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Equipping a home office

Working from home is growing more popular each and every year. Advancements in technology have made it easier than ever before for the nation's workers to login from their home environment.

While working from home has its advantages, one notable disadvantage concerns the furniture. A cubicle or office at an office building comes fully furnished at the employer's expense, while a home office typically must be furnished entirely by the employee. Those about to furnish their home office should consider the following tips.

*Don't overdo it. Home offices need not be as crowded as the standard office building office. In today's computer age where most files are stored electronically than in file cabinets, a home office does not have to be filled with numerous file cabinets, shelving units or tons of drawer space.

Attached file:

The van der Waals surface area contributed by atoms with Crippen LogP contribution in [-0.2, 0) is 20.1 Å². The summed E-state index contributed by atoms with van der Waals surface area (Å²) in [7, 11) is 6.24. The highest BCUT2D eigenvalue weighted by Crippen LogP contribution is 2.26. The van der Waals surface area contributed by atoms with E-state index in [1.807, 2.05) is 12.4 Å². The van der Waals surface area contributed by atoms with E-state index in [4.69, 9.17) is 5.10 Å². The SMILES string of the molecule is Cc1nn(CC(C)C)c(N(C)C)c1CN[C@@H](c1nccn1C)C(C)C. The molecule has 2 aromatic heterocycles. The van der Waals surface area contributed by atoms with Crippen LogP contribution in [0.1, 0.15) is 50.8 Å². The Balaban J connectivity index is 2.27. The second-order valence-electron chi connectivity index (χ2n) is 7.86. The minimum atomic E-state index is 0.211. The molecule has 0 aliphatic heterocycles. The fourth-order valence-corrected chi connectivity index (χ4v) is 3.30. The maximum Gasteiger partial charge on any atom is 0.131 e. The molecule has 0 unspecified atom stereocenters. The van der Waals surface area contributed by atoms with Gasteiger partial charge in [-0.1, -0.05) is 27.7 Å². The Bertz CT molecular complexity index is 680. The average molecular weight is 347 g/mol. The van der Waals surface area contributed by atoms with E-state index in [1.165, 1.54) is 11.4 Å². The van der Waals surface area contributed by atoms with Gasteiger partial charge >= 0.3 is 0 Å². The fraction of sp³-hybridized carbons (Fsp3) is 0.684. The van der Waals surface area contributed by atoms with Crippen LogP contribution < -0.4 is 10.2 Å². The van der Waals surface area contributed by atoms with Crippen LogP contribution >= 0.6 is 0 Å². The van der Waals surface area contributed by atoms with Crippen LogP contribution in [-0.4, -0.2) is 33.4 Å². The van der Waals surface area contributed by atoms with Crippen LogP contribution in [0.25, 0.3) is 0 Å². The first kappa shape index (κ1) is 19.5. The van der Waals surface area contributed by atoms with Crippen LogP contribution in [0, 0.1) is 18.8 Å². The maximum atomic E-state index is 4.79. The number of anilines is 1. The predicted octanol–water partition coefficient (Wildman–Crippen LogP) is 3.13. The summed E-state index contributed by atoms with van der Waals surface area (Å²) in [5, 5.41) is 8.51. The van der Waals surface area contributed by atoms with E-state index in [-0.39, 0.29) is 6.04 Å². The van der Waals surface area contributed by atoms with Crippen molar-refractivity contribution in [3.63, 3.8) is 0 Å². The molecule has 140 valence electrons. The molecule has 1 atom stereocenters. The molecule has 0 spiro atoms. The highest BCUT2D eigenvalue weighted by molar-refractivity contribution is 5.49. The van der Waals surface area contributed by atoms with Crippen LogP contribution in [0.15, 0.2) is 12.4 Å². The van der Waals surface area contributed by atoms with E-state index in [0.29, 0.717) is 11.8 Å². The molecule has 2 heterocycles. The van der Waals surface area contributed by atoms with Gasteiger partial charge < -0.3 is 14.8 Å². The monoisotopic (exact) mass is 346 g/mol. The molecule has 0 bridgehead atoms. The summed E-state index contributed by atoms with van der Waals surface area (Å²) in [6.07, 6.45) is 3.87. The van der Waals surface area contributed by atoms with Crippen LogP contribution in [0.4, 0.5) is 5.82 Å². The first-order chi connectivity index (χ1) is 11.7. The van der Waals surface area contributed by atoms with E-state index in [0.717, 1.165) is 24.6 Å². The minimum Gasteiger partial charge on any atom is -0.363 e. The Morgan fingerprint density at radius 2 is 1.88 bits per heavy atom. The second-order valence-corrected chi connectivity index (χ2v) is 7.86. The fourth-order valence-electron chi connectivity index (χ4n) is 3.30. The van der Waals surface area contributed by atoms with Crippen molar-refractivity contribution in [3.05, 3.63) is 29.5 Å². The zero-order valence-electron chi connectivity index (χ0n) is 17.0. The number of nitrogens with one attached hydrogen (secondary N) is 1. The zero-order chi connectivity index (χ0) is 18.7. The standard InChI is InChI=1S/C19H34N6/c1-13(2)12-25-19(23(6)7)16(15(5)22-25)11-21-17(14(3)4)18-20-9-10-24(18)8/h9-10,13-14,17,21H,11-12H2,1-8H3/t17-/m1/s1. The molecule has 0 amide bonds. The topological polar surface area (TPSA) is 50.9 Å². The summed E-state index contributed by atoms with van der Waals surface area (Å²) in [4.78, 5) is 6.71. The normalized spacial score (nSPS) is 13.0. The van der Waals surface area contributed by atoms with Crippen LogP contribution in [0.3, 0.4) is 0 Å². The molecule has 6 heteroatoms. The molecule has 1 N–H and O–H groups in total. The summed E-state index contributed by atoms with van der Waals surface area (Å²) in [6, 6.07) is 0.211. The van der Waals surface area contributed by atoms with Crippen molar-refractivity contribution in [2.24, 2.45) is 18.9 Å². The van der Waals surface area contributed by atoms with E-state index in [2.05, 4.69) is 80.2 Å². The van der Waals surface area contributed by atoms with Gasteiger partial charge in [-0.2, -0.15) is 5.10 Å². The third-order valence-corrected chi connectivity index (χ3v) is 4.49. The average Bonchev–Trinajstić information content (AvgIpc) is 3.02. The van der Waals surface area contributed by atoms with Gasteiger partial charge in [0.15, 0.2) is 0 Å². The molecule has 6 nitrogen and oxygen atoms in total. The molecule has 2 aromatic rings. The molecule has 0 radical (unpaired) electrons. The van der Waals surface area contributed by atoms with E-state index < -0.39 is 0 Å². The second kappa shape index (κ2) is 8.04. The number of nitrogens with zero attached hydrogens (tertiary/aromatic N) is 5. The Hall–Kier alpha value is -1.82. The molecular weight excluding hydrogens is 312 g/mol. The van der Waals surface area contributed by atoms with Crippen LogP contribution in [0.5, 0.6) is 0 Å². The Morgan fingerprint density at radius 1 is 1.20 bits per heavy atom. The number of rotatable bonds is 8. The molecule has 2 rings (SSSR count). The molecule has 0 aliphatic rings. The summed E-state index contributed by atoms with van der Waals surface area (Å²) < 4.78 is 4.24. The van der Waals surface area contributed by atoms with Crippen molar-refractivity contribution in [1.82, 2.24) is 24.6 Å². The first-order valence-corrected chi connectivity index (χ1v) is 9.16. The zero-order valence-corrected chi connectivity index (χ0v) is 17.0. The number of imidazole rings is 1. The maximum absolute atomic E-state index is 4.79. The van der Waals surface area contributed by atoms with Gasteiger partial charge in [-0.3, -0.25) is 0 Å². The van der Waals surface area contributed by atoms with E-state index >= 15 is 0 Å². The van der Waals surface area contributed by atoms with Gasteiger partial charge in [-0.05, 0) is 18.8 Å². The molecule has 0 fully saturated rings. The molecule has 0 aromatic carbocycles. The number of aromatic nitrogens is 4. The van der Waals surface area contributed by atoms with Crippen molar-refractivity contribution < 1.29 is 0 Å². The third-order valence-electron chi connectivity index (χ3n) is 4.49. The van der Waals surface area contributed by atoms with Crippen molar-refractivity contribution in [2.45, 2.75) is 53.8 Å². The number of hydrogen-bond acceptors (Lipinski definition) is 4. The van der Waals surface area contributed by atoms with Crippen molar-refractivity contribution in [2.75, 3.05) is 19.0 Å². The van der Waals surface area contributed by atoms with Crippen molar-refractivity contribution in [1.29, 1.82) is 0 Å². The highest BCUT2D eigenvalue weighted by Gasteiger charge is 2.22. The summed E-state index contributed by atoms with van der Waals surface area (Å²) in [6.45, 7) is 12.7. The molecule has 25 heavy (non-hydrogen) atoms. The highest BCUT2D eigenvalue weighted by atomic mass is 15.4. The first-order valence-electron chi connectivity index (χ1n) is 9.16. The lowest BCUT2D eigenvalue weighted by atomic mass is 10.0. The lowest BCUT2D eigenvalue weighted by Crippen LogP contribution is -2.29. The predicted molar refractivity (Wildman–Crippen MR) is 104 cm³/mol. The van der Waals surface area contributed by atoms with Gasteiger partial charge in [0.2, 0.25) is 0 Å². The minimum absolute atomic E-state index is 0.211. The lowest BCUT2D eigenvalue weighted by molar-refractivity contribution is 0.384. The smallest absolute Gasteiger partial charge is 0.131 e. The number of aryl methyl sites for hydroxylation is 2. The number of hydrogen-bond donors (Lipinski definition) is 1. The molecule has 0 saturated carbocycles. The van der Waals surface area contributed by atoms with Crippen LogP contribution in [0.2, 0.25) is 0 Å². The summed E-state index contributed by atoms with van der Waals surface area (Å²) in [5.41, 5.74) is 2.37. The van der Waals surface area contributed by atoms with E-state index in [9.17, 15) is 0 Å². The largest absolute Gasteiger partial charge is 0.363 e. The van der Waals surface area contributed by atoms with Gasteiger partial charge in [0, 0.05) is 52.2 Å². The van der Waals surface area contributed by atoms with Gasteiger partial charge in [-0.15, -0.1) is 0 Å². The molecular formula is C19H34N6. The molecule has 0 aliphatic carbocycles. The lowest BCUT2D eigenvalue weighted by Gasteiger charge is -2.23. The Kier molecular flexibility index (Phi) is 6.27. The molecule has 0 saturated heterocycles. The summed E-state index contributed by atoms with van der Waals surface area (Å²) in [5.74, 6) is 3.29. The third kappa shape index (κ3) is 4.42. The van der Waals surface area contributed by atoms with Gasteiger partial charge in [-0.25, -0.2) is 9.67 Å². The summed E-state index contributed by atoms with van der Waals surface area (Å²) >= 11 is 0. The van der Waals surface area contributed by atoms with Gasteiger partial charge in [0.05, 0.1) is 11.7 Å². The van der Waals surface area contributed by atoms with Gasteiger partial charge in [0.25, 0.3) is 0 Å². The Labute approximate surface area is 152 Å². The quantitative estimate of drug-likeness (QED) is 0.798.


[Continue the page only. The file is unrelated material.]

*Be flexible with choice of desk. A desk for a home office can be effective whether it's a folding table or an aesthetically appealing oak desk. Often times, the individual will know what he or she needs. For example, an architect will need a larger desk to spread out blueprints while a writer might be fine working on a smaller desk because he or she does not need much more than a computer.

*Be choosy with the chair. Employers often look for chairs that discourage slouching and will keep workers comfortable and productive throughout the day. People working from home should also be choosy when finding a workday chair.

*Install a second phone line. It's not ideal to rely on an existing home phone line as the primary means of contact for work. Personal calls may force workers to miss important work-related phone calls if the line is tied up when business calls are coming in.

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